Although CBD produces a positive effect in most users, some people experience side effects. The most common are dry mouth, mild dizziness and headaches. But diarrhea and a drop in blood pressure can also be experienced. Find out more about these effects, why they occur, and how to avoid them.
In just a few years, CBD has gone from being a relatively unknown hemp compound to a world-famous molecule. Today, it can be found in oils, cosmetics, dried flowers, concentrates, and even foods; CBD is almost everywhere.
Despite the popularity of this non-psychotropic cannabinoid, many consumers, both first-time and veteran, harbor questions related to CBD’s effects and how long it lasts. Among these questions are concerns about possible side effects and its interactions with other medications and diseases. In this article you will find everything you need to know about the side effects of CBD oil, who they affect, and how long they last.
What is CBD?
CBD, or cannabidiol, is present in the trichomes of hemp and hemp plant matter, mainly in the flowers. Along with more than 100 cannabinoids and 200 terpenes, this substance contributes to the great chemical complexity of the hemp plant.
Before CBD became so popular, hemp was almost exclusively associated with the psychotropic compound THC, and was largely considered a recreational drug. However, the growing popularity of CBD has helped pave the way for hemp to become more widely accepted in society. Headlines about its purported health benefits, coupled with the absence of psychotropic effects, have made it a very attractive supplement for millions of people around the world.
CBD does not produce psychotropic or intoxicating effects.
Unlike its psychotropic partner THC, CBD does not produce mind-altering effects. However, both molecules interact with the human body in a similar way, through the endocannabinoid system (among other mechanisms).
The endocannabinoid system (ECS) has a regulatory function within the human body, and helps balance our biological systems. It is composed of receptors, enzymes, and our own internal endocannabinoids. The two main receptors of the SEC are CB1 and CB2. THC binds directly to CB1 receptors in the central nervous system, resulting in its psychotropic effects.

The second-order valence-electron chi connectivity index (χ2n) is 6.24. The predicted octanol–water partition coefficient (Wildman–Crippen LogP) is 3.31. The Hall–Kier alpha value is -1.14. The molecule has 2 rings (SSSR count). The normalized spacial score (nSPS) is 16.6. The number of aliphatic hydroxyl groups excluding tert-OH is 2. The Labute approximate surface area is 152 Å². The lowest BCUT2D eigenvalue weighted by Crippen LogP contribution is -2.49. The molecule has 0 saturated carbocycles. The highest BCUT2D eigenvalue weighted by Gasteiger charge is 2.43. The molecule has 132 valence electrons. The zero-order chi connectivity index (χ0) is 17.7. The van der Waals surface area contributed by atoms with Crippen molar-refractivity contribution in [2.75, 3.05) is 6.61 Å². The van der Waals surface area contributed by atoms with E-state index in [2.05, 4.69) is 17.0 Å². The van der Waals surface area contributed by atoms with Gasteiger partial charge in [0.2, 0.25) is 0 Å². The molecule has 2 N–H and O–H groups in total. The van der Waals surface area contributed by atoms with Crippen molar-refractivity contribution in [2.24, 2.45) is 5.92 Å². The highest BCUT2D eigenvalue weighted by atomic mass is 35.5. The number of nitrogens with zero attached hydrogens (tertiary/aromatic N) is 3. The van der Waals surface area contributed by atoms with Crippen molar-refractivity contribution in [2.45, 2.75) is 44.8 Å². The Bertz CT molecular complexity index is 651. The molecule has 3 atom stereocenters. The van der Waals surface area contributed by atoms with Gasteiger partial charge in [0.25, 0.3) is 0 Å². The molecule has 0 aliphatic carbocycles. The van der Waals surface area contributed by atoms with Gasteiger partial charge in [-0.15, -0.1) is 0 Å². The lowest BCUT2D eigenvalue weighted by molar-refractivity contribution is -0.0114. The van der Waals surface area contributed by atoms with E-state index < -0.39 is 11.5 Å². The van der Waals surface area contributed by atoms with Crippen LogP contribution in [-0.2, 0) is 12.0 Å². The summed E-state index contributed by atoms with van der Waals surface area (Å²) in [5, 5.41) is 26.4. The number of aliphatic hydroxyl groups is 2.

In contrast, CBD does not bind as readily to either of these receptors. Instead, it strives to preserve our own endocannabinoids, such as anandamide, by preventing their breakdown by enzymes. CBD also produces unique effects through other mechanisms, such as serotonin receptors.
CBD is generally well tolerated
Thanks to its low toxicity and the absence of psychotropic side effects, medical authorities such as the World Health Organization consider CBD to be a well-tolerated molecule with a good safety profile. Furthermore, the WHO admits that CBD presents a very low to no risk of abuse or dependence. Generally, CBD is well tolerated by healthy people; regardless of other medications.
Does CBD produce serious side effects?
Although it lacks the intoxicating character of THC, CBD can produce side effects in some users. But these reactions have nothing to do with the effect of the high. CBD sometimes causes mild side effects that are, for the most part, mere annoyances. Even vitamins, minerals and daily supplements are capable of producing minor side effects.
That said, this cannabinoid can also affect the metabolism of certain medications, which could subsequently cause serious problems.
Some consumers tolerate CBD without suffering any side effects, while others experience mild discomfort, such as dry mouth. CBD oil is also capable of causing more noticeable effects, such as dizziness, fatigue and low blood pressure. Check out the possible side effects of CBD below.